Lengthening the Litany of St. Joseph
COMMENTARY: For the feast of St. Joseph the Worker, the Holy See’s Congregation for Divine Worship added seven new invocations to the Litany of St. Joseph.
Of the lengthening of litanies, there is no end.
For the feast of St. Joseph the Worker, the Holy See’s Congregation for Divine Worship added seven new invocations to the Litany of St. Joseph.
Given in Latin, the translations will be up to the national bishops’ conferences. The seven new additions were approved by Pope Francis and are taken from the writings of the recent popes. They are (with an unofficial translation):
· Custos Redemptoris (Guardian of the Redeemer), the title of Pope St. John Paul II’s 1989 apostolic exhortation on St. Joseph.
· Serve Christi (Servant of Christ), taken from the homily of Pope St. Paul VI for St. Joseph’s feast day in 1966.
· Minister Salutis (Minister of Salvation), a title used by St. John Chrysostom, quoted by John Paul in 1989.
· Fulcimen in Difficultatibus (Guide/Supporter in Difficulties), from the 2020 apostolic letter Patris corde, issued by Pope Francis for the 150th anniversary of the 1870 declaration of St. Joseph as Patron of the Universal Church.
· Patrone Exsulum (Patron/Protector of Exiles), from Patris Corde.
· Patrone Afflictorum (Patron/Protector of the Afflicted), from Patris Corde.
· Patrone Pauperum (Patron/Protector of the Poor), from Patris Corde.
“Minister Salutis” may be translated differently into English. “Minister” in Latin can also mean “server” — as in the altar server at Holy Mass. In English it usually has the sense of senior official or administrator — cabinet “ministers” for example.
The new additions emphasize St. Joseph’s patronage for the suffering, as there are now two references in the litany to the poor (Lover of the Poor) and the afflicted (Solace of the Afflicted/Wretched).
The most famous addition to the cult of St. Joseph in recent times was the institution of the Feast of St. Joseph the Worker by Venerable Pope Pius XII in 1955. The decree from the congregation was dated for that feast day, May 1, 2021. The new additions do not refer to workers, as there is already an invocation of Joseph as “Model of Workers/Artisans” in the litany.
Also, in 1962, the name of St. Joseph was inserted by Pope St. John XXIII into the Roman Canon (First Eucharistic Prayer). In 2013, implementing a decision by Pope Benedict XVI, Pope Francis added St. Joseph to the other three Eucharistic prayers.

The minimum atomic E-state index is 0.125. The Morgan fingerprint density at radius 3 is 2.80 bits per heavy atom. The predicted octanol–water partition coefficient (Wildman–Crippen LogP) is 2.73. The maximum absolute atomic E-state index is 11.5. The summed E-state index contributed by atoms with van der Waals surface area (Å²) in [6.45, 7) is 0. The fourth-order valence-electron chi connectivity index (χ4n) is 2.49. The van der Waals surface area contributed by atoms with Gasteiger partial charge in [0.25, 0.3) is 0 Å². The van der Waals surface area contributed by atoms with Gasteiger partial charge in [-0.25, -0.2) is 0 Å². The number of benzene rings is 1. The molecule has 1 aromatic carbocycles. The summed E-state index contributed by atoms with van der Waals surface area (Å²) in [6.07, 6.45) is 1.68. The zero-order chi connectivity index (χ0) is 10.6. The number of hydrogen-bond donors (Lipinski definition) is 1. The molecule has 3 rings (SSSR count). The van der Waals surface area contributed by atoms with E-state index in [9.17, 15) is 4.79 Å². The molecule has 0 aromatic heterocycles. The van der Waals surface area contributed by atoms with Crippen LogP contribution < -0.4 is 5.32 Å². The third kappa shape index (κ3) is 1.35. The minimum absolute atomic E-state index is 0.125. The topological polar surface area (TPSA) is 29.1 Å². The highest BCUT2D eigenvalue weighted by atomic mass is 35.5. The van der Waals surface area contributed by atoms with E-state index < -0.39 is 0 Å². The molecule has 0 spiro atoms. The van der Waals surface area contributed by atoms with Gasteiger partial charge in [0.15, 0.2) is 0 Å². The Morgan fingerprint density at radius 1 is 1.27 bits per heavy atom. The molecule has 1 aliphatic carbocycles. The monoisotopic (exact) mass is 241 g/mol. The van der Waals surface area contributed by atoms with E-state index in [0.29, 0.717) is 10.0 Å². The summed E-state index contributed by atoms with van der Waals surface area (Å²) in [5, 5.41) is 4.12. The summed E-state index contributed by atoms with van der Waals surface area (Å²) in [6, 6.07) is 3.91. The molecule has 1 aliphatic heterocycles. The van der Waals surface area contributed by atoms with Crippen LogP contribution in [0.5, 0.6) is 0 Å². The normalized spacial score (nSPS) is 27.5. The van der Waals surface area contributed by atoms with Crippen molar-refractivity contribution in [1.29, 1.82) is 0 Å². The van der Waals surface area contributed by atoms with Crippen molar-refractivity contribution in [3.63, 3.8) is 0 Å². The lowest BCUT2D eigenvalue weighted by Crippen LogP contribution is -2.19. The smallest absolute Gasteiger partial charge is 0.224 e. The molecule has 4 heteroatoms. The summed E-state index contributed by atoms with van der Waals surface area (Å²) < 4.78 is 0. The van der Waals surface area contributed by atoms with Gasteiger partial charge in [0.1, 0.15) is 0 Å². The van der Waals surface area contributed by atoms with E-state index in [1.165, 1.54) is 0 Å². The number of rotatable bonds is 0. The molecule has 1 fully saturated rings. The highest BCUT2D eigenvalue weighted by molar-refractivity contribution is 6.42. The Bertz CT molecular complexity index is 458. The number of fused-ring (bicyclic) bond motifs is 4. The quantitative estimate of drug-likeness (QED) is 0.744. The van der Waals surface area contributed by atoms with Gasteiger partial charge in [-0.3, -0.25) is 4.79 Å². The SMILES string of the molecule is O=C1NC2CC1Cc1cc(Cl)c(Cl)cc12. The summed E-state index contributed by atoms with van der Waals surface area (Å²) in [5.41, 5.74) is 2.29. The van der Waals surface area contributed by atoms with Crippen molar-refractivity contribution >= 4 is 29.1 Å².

Litanies are not liturgical acts, and are most often prayed privately, though there are occasions where there is public recitation. For the most part, therefore, they are governed by custom and local practice, without the Apostolic See defining their content or governing their usage.
For example, the Litany of Blessed Pier Giorgio Frassati is often prayed at Frassati Houses of young men; St. John Henry Newman’s Litany of St. Philip Neri is a standard at Oratorian houses; and St. John Paul II made the Litany of Jesus Christ, Priest and Victim, popular in seminaries, given his own custom of praying it in the seminary.
There are however six “official” litanies, inasmuch as they are approved by Rome for public recitation and there is an official approved list of invocations.
The six are: Litany of the Saints, Litany of Loreto (Blessed Virgin Mary), Litany of the Holy Name of Jesus, Litany of the Sacred Heart of Jesus, Litany of the Most Precious Blood of Jesus and the Litany of St. Joseph.
Even the official litanies are often subject to local adaptation. For example, it is very common to add local patrons to the Litany of the Saints. And in many place, local Marian shrines or titles are added to the Litany of Loreto. Indeed, the decree adding the seven new invocations for St. Joseph allows for local bishops’ conferences to add other titles for St. Joseph that are of local importance.
A traditional, if informal, Catholic practice is for families to have their own “litany.” At family prayers, the name of each child’s patron saint can be invoked in a short family litany.
Litany of Loreto
The most well-known and often prayed litany is the Litany of Loreto, or Litany of the Blessed Virgin Mary. Very often it is recited after praying the Rosary, and it is quite commonly prayed at Marian devotions or on Marian feasts.
It too has had recent additions made. Pope Leo XIII added “Mother of Good Counsel” in 1903 and, during the Great War, Pope Benedict XV added “Queen of Peace” in 1916.
Building upon St. Paul VI’s declaration of Mary as Mother of the Church at the conclusion of Vatican II, St. John Paul II added “Mother of the Church” to the litany in 1980. In 1995, he added “Queen of Families” after the U.N. Year of the Family 1994.
Last year, on the Immaculate Heart of Mary (June 20, 2020), Pope Francis added three new invocations: “Mother of Mercy,” “Mother of Hope” and “Solace of Migrants.”
It is likely that the seven new invocations for St. Joseph were intended to match the seven new invocations added to the Litany of Loreto in recent times.
Trinitarian Beginning — Christological End
No matter the particular devotion of the various litanies, the general template is a reminder of the Trinitarian and Christological shape of the Catholic faith. Litanies generally begin with the invocation of the three Persons of the Blessed Trinity — “God, the Father of heaven, have mercy on us. … Holy Trinity, one God, have mercy on us” — and end with the triplex invocation of Jesus as the “Lamb of God.” With the new additions, the St. Joseph litany will maintain that same structure.